Professor Ray Green

Professor in Landscape Architecture and Heritage


Professor Ray Green began his career in the visual fine arts before switching to landscape architecture, receiving a Bachelor of Science in Landscape Architecture (Cum Laude), a Master of Landscape Architecture and a Doctor of Philosophy. His doctoral research focused on blending landscape planning and design practice with methods of enquiry adopted from environmental psychology. Prior to joining the University of Melbourne in 1999 he was with the Australian Housing and Urban Research Institute (AHURI). From 2001 to 2006 he headed up the Faculty of Architecture Building and Planning's Landscape Architecture programs, where he currently teaches design studio and theory. Ray also regularly leads master level, multidisciplinary traveling design studios, including past studios to Chile (2009, 2011, 2018), Spain (2013) and Thailand (2000). In addition to teaching in the Faculty’s course work programs, Ray has supervised PhD students undertaking research into a wide range of topic areas, from public perceptions of various landscape setting types (e.g. wetlands, botanical gardens, post natural disaster environments, urban parks), to children’s conceptions of natural environments in urban settings, responses to climate change, eco-tourism and other topics, all with the aim of informing ecologically and socially sustainable environmental design and planning decision-making.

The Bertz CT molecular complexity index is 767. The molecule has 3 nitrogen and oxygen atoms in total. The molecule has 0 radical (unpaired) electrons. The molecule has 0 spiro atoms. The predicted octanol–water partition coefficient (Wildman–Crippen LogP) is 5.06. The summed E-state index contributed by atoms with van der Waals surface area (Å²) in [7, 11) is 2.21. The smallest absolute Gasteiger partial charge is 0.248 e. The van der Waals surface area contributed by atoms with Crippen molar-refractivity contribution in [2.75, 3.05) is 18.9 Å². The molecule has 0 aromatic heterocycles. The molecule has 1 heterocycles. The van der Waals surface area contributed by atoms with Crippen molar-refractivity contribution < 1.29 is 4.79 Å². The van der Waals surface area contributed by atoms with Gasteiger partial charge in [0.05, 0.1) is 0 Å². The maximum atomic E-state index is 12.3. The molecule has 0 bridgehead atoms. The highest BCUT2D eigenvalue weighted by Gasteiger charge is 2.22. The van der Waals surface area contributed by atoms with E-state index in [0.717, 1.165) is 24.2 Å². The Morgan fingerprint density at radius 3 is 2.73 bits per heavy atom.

Ray is the author of Coastal Towns in Transition: Local Perceptions of Landscape Change (Springer: 2010) and co-author of Planning Housing and Infrastructure for Smart Villages (Routledge: 2019); Towards Low Carbon Cities in China: Urban Form and Greenhouse Gas Emissions (Routledge: 2015); The Green City: Sustainable Homes, Sustainable Suburbs (University of New South Wales Press and Routledge: 2005) and Design for Change (Melbourne, 1985). His work has also been presented at numerous international conferences and published in various landscape architecture, architecture, urban planning and environmental psychology journals.

Some noteworthy journal articles include:

  • Strategies used by developers in seeking EnviroDevelopment certification for “sustainable” master planned residential developments in Victoria, Australia. Co-authored with Tewari, P., Rao, J. and Hersburgh, R. (International Journal of Housing Markets and Analysis, Vol. 11, pp. 557-572, 2018)
  • Simulation of a biomimetic fa├žade using TRNSYS, Co-authored with Webb, M. and Aye, L. (Applied Energy, Vol. 213, pp. 670-694, 2018)
  • Public perceptions of Australian freshwater wetlands. Co-authored with Dobbie, M. (Landscape and Urban Planning, Vol. 110, pp. 143-154, 2013)
  • Discovery and recovery in the aftermath of a natural disaster, Co-authored with Heitmann, J. (Architectural Review Australia, Vol. 115, pp. 64-69, 2010)
  • Loss of Cherished Places: Place Character and Climate Change along Australia's Great Ocean Road (Places: Forum of Design for the Public Realm, Vol. 20, pp. 50-53, 2008)
  • Exploring landscape changes using an envisioning system in rural community workshops, Co-authored with Bishop, I and Stock, C. (Landscape and Urban Planning, Vol. 79, pp. 229-239, 2007).
  • Community perceptions of environmental and social change and tourism development on the Island of Koh Samui, Thailand (Journal of Environmental Psychology, Vol. 25, pp. 37-56 2005)